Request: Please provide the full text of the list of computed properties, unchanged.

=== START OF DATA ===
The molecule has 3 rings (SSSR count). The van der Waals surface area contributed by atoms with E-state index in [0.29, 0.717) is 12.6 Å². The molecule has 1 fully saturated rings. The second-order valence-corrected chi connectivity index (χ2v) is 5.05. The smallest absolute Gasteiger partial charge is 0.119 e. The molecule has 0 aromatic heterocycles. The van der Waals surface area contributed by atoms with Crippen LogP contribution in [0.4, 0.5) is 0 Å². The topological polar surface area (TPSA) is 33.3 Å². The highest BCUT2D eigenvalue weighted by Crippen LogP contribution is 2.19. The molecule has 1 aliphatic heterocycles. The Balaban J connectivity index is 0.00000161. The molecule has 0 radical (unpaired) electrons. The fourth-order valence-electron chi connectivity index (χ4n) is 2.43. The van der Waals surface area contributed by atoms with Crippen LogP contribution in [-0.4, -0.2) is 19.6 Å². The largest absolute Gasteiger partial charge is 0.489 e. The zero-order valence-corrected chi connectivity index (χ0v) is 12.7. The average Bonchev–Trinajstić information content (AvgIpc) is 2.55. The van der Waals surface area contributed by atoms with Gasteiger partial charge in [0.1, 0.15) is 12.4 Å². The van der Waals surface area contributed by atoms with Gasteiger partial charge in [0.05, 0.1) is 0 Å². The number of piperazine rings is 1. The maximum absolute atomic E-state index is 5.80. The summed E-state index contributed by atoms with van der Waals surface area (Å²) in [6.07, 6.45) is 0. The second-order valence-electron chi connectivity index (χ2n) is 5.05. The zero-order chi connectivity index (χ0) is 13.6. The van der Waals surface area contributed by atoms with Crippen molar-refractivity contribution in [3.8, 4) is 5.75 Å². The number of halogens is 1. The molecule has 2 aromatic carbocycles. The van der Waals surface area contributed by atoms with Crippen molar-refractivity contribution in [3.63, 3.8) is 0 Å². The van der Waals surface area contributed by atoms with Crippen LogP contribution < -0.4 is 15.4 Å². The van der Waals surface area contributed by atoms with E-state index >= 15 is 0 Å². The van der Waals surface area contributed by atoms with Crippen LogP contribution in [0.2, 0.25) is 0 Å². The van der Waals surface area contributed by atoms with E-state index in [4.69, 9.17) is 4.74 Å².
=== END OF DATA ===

The molecule has 3 rings (SSSR count). The van der Waals surface area contributed by atoms with E-state index in [0.29, 0.717) is 12.6 Å². The molecule has 1 fully saturated rings. The second-order valence-corrected chi connectivity index (χ2v) is 5.05. The smallest absolute Gasteiger partial charge is 0.119 e. The molecule has 0 aromatic heterocycles. The van der Waals surface area contributed by atoms with Crippen LogP contribution in [0.4, 0.5) is 0 Å². The topological polar surface area (TPSA) is 33.3 Å². The highest BCUT2D eigenvalue weighted by Crippen LogP contribution is 2.19. The molecule has 1 aliphatic heterocycles. The Balaban J connectivity index is 0.00000161. The molecule has 0 radical (unpaired) electrons. The fourth-order valence-electron chi connectivity index (χ4n) is 2.43. The van der Waals surface area contributed by atoms with Crippen LogP contribution in [-0.4, -0.2) is 19.6 Å². The largest absolute Gasteiger partial charge is 0.489 e. The zero-order valence-corrected chi connectivity index (χ0v) is 12.7. The average Bonchev–Trinajstić information content (AvgIpc) is 2.55. The van der Waals surface area contributed by atoms with Gasteiger partial charge in [0.1, 0.15) is 12.4 Å². The van der Waals surface area contributed by atoms with Gasteiger partial charge in [0.05, 0.1) is 0 Å². The number of piperazine rings is 1. The maximum absolute atomic E-state index is 5.80. The summed E-state index contributed by atoms with van der Waals surface area (Å²) in [6.07, 6.45) is 0. The second-order valence-electron chi connectivity index (χ2n) is 5.05. The zero-order chi connectivity index (χ0) is 13.6. The van der Waals surface area contributed by atoms with Crippen molar-refractivity contribution in [3.8, 4) is 5.75 Å². The number of halogens is 1. The molecule has 2 aromatic carbocycles. The van der Waals surface area contributed by atoms with Crippen molar-refractivity contribution in [3.63, 3.8) is 0 Å². The van der Waals surface area contributed by atoms with Crippen LogP contribution < -0.4 is 15.4 Å². The van der Waals surface area contributed by atoms with E-state index >= 15 is 0 Å². The van der Waals surface area contributed by atoms with Crippen LogP contribution in [0.2, 0.25) is 0 Å². The van der Waals surface area contributed by atoms with E-state index in [4.69, 9.17) is 4.74 Å².